If you know this Big-O stuff and are able to use it properly, well and good.

If you don't know to talk about algos and their efficiencies in the mathematical way - Big-O stuff, but you know what really matters - the best algo to use in a situation - thats perfectly fine.

If you don't know either, its bad.

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Although you rarely need to do deep big-o analysis of a piece of code, it's important to know what it means and to be able to quickly evaluate the complexity of the code you're writing and the consequences it might have.

At development time you often feel like it's "good enough". Eh, no-one will ever put more than 100 elements in this array right ? Then, one day, someone will put 1000 elements in the array (trust users on that: if the code allows it, one of them will do it). And that n^2 algorithm that was good enough now is a big performance problem.

It's sometimes usefull the other way around: if you know that you functionaly have to make n^2 operations and the complexity of your algorithm happens to be n^3, there might be something you can do about it to make it n^2. Once it's n^2, you'll have to work on smaller optimizations.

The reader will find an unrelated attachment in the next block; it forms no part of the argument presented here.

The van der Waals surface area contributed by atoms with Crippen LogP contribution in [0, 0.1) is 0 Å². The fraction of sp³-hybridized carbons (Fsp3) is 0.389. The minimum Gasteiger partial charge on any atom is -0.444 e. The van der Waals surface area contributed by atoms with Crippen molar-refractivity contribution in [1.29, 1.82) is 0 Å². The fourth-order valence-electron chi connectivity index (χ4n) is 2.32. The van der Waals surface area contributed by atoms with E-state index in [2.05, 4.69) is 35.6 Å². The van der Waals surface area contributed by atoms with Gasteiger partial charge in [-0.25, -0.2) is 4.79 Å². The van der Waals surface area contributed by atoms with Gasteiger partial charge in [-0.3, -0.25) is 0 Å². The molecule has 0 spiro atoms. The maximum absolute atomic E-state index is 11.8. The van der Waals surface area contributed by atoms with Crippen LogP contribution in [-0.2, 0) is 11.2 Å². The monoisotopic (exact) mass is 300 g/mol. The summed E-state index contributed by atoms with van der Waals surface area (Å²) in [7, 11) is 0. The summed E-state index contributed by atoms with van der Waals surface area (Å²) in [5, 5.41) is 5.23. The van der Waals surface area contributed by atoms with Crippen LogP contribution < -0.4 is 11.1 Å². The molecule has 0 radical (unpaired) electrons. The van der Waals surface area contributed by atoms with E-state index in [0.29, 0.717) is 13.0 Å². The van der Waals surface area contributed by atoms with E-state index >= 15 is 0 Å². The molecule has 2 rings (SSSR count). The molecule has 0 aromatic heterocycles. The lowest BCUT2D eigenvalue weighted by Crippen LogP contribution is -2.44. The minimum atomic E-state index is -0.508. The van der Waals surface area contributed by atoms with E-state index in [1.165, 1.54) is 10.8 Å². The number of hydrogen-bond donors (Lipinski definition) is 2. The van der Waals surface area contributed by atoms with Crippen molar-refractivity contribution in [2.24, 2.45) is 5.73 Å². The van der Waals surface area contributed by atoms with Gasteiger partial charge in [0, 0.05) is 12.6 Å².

In the contrary, if you just wrote a sorting algorithm and find out it has a linear complexity, you can be sure that there's a problem with it. (Of course, in real life, occasions were you have to write your own sorting algorithm are rare, but I once saw someone in an interview who was plainly satisfied with his one single for loop sorting algorithm).

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Yes, for server-side code, one bottle-neck can mean you can't scale, because you get diminishing returns no matter how much hardware you throw at a problem.

That being said, there are often other reasons for scalability problems, such as blocking on file- and network-access, which are much slower than any internal computation you'll see, which is why profiling is more important than BigO.